Album Review: Flo Milli Arrives With ‘Ho, why is you here?’

“Ho, why is you here?” With the delivery of that one line, a reference to Love & Hip Hop: Atlanta‘s Joseline Hernandez and the title of her debut mixtape, Flo Milli has arrived. That one line perfectly encapsulates the color of her artistic profile and the reason why so many of us fell in love with her the first time we heard “Beef FloMix.” Flo Mili’s cadence has been one of the central points of her acclaim; the way she articulates every syllable with a voice that drips with cockiness and swagger is perfect. Her tone is best described as “delightfully bratty mean girl”: she knows she’s better than you in every measure and it’s her quest to make sure that you know that as well. At just 20 years old, her childlike intonation sounds natural in the sense that she’s not forcing it to be a gimmick. Ho, why is you here is an endlessly fun introduction to Flo Milli. The 12-track mixtape proves her versatility, solidifies her talent as a songwriter, and adds much-needed layers to both her image and sonic palette.

The Mobile, Alabama rapper was thrust onto the national radar once “Beef FloMix,” a remix of Ethereal and Playboi Carti‘s “Beef,” gained traction on TikTok — the new Top 40 radio. The song soundtracked hundreds of thousands of videos ranging from lip syncs and short skits to makeup videos and wardrobe transformations. Everyone in the videos tried their hardest emulate Flo Milli’s playfully arrogant demeanor — but no one can pull it off quite like she can. Similarly, “In The Party,” which features the iconic “dicks up when I step in the party,” is bursting at the seams with personality. “Beef FloMix” is the first proper track on the mixtape: a not-so-subtle reminder of how Flo Milli got here and just how far she can go. “Like That Bitch” quickly follows with some of the best rapping we’ve heard from her yet. Produced by J. White Did It, “Like That Bitch” makes ample use of his trademark keyboard-based beats. J. White has produced #1 singles for Cardi B (“Bodak Yellow” and “I Like It”) and Megan Thee Stallion (“Savage“), and his two collaborations with Flo Milli on this tape prove that she is next in line. On “Like That Bitch,” Flo Milli smoothly switches through countless flows as she reminds us that “you look for the clearance rack/I don’t look at price tags/I buy shit with straight cash, bitch, you broke, you financed.” “Like That Bitch” features Flo Milli’s most skill-focused rapping on the mixtape, but it’s not the best J. White Did It production. That honor would go to “Weak,” one of the best rap songs of the year so far.

RCA

“Weak” is a crucial record for Flo Milli. Many of her singles (“In The Party,” “Beef FloMix,” “Eat It Up,” “Not Friendly”) have a similar sound: cheerfully bouncy with an undercurrent of tongue-in-cheek hubris. With “Weak,” she adds a new layer to her artistic and sonic profile. The song samples SWV’s classic “Weak,” a song about falling in love for the first time, and flips it into a rebuke of lazy, needy, and broke men. Flo Milli sounds right at home over the sample and she even switches up her tone to evoke the spunk of 90s girl groups like TLC and Destiny’s Child when she delivers the line “Ladies, listen, I ain’t talking ’bout fitness when I say/These niggas weak!” In a similar way, “May I” also broadens Flo Milli’s sonic palette. Built around an interpolation of Snoop Dogg’s seminal “Gin and Juice,” “May I” sees Flo Milli taking part of Snoop’s first verse and transforming it into one of the catchiest hooks on the mixtape. When every song has an excellent hook, “catchy” feels like an understatement. Nevertheless, there’s really no other way to describe how she juxtaposes a fusion of her and Snoop’s cadences against a sparse percussive instrumental.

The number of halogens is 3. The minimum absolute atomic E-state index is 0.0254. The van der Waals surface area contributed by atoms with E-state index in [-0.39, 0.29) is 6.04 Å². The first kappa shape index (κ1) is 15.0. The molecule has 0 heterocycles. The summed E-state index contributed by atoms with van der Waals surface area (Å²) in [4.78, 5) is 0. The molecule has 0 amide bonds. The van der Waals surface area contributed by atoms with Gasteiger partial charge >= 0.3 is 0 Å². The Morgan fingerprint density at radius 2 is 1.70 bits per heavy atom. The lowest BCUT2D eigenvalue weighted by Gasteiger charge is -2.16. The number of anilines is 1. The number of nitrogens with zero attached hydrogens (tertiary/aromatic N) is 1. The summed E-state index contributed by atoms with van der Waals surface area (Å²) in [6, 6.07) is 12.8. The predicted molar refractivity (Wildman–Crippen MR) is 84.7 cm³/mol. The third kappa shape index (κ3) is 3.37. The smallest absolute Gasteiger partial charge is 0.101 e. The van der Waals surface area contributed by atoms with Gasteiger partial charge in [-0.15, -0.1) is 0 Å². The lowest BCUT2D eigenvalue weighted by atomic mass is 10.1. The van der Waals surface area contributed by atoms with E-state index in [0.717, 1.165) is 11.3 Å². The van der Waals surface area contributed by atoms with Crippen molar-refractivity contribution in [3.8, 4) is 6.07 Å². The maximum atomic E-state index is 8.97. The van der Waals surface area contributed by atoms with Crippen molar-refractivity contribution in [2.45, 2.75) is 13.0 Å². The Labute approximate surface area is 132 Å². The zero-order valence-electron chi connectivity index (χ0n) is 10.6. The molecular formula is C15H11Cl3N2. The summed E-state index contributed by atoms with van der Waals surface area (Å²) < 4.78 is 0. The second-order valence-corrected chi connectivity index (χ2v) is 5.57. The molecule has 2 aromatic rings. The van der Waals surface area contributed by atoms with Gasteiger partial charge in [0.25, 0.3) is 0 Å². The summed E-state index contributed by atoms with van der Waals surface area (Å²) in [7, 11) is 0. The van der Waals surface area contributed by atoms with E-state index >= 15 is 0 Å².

Other highlights on Ho, why is you here include “Pockets Bigger” and “Send the Addy.” The former shines with the playfully taunting whispers in the hook and bombastic bass while the latter impresses with double entendres like “he tryna cuff but it’s hard to indict me” and “why she only act tough when she with her friends?/Punch a ho, I might as well say I’m clockin’ in.” The beauty of this mixtape is its brevity. Admittedly, the subject matter and general sound can feel redundant, but Flo Milli circumvents this by delivering short tracks and keeping the energy levels at maximum intensity. She never lets up; she spits every line with hunger and conviction. Flo Milli’s debut mixtape does an excellent job in terms of showcasing her potential and crafting a recognizable brand and style. She’s next up. Believe that.

Key Tracks: “Weak” | “May I” | “Pockets Bigger” | “Like That Bitch”

Score: 74

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